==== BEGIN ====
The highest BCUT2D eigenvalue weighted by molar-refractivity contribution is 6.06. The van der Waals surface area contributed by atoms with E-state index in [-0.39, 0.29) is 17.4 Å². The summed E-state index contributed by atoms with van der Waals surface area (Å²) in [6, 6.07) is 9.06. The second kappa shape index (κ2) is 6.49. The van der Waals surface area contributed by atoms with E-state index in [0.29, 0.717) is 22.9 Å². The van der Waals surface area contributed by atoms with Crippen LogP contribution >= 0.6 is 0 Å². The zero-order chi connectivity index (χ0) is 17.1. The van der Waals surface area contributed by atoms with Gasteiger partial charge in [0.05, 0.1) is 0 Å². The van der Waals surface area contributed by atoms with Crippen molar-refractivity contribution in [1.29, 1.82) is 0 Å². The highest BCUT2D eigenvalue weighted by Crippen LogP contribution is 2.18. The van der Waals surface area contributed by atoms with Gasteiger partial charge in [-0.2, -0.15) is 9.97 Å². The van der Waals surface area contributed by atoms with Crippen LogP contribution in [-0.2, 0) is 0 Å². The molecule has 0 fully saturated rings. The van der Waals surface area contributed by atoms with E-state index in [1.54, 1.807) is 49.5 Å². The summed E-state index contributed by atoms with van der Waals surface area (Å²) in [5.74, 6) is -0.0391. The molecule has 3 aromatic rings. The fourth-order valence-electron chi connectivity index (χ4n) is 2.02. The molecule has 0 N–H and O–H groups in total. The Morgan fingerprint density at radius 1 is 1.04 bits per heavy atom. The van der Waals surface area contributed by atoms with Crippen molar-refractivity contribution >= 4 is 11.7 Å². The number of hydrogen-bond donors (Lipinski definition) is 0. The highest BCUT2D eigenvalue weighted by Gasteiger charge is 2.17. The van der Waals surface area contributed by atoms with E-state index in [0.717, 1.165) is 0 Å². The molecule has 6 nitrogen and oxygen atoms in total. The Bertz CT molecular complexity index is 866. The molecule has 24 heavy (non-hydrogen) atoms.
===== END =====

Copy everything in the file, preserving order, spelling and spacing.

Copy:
The highest BCUT2D eigenvalue weighted by molar-refractivity contribution is 6.06. The van der Waals surface area contributed by atoms with E-state index in [-0.39, 0.29) is 17.4 Å². The summed E-state index contributed by atoms with van der Waals surface area (Å²) in [6, 6.07) is 9.06. The second kappa shape index (κ2) is 6.49. The van der Waals surface area contributed by atoms with E-state index in [0.29, 0.717) is 22.9 Å². The van der Waals surface area contributed by atoms with Crippen LogP contribution >= 0.6 is 0 Å². The zero-order chi connectivity index (χ0) is 17.1. The van der Waals surface area contributed by atoms with Gasteiger partial charge in [0.05, 0.1) is 0 Å². The van der Waals surface area contributed by atoms with Crippen molar-refractivity contribution in [1.29, 1.82) is 0 Å². The highest BCUT2D eigenvalue weighted by Crippen LogP contribution is 2.18. The van der Waals surface area contributed by atoms with Gasteiger partial charge in [-0.2, -0.15) is 9.97 Å². The van der Waals surface area contributed by atoms with Crippen LogP contribution in [-0.2, 0) is 0 Å². The molecule has 0 fully saturated rings. The van der Waals surface area contributed by atoms with E-state index in [1.54, 1.807) is 49.5 Å². The summed E-state index contributed by atoms with van der Waals surface area (Å²) in [5.74, 6) is -0.0391. The molecule has 3 aromatic rings. The fourth-order valence-electron chi connectivity index (χ4n) is 2.02. The molecule has 0 N–H and O–H groups in total. The Morgan fingerprint density at radius 1 is 1.04 bits per heavy atom. The van der Waals surface area contributed by atoms with Crippen molar-refractivity contribution >= 4 is 11.7 Å². The number of hydrogen-bond donors (Lipinski definition) is 0. The highest BCUT2D eigenvalue weighted by Gasteiger charge is 2.17. The van der Waals surface area contributed by atoms with E-state index in [0.717, 1.165) is 0 Å². The molecule has 6 nitrogen and oxygen atoms in total. The Bertz CT molecular complexity index is 866. The molecule has 24 heavy (non-hydrogen) atoms.